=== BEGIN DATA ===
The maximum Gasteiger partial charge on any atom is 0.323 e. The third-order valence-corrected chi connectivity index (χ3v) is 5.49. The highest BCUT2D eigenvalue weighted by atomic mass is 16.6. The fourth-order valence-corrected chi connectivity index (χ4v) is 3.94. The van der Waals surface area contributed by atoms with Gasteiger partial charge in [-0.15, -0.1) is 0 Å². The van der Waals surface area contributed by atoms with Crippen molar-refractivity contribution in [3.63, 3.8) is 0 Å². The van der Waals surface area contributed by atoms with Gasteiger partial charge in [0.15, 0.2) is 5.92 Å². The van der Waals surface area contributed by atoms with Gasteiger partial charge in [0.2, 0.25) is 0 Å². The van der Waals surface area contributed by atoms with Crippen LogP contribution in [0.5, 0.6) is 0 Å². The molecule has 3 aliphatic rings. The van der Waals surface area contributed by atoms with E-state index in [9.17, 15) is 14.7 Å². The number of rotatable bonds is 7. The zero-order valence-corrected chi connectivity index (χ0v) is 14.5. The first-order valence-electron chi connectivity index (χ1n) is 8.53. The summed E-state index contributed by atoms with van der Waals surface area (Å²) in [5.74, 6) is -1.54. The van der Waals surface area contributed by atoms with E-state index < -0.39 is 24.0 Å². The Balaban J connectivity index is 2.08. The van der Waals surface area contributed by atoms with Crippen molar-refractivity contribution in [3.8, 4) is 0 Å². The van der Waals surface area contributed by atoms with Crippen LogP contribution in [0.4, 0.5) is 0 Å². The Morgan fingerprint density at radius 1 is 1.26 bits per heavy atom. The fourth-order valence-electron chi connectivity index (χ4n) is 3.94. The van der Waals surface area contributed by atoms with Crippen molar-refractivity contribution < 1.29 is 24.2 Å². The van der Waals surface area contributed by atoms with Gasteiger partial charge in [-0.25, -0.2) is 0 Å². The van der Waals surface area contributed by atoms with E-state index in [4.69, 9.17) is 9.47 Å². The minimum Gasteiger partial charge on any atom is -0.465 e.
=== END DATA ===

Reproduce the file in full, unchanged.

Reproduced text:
The maximum Gasteiger partial charge on any atom is 0.323 e. The third-order valence-corrected chi connectivity index (χ3v) is 5.49. The highest BCUT2D eigenvalue weighted by atomic mass is 16.6. The fourth-order valence-corrected chi connectivity index (χ4v) is 3.94. The van der Waals surface area contributed by atoms with Gasteiger partial charge in [-0.15, -0.1) is 0 Å². The van der Waals surface area contributed by atoms with Crippen molar-refractivity contribution in [3.63, 3.8) is 0 Å². The van der Waals surface area contributed by atoms with Gasteiger partial charge in [0.15, 0.2) is 5.92 Å². The van der Waals surface area contributed by atoms with Gasteiger partial charge in [0.2, 0.25) is 0 Å². The van der Waals surface area contributed by atoms with Crippen LogP contribution in [0.5, 0.6) is 0 Å². The molecule has 3 aliphatic rings. The van der Waals surface area contributed by atoms with E-state index in [9.17, 15) is 14.7 Å². The number of rotatable bonds is 7. The zero-order valence-corrected chi connectivity index (χ0v) is 14.5. The first-order valence-electron chi connectivity index (χ1n) is 8.53. The summed E-state index contributed by atoms with van der Waals surface area (Å²) in [5.74, 6) is -1.54. The van der Waals surface area contributed by atoms with E-state index < -0.39 is 24.0 Å². The Balaban J connectivity index is 2.08. The van der Waals surface area contributed by atoms with Crippen molar-refractivity contribution in [3.8, 4) is 0 Å². The van der Waals surface area contributed by atoms with Crippen LogP contribution in [0.4, 0.5) is 0 Å². The Morgan fingerprint density at radius 1 is 1.26 bits per heavy atom. The fourth-order valence-electron chi connectivity index (χ4n) is 3.94. The van der Waals surface area contributed by atoms with Crippen molar-refractivity contribution < 1.29 is 24.2 Å². The van der Waals surface area contributed by atoms with Gasteiger partial charge in [-0.25, -0.2) is 0 Å². The van der Waals surface area contributed by atoms with E-state index in [4.69, 9.17) is 9.47 Å². The minimum Gasteiger partial charge on any atom is -0.465 e.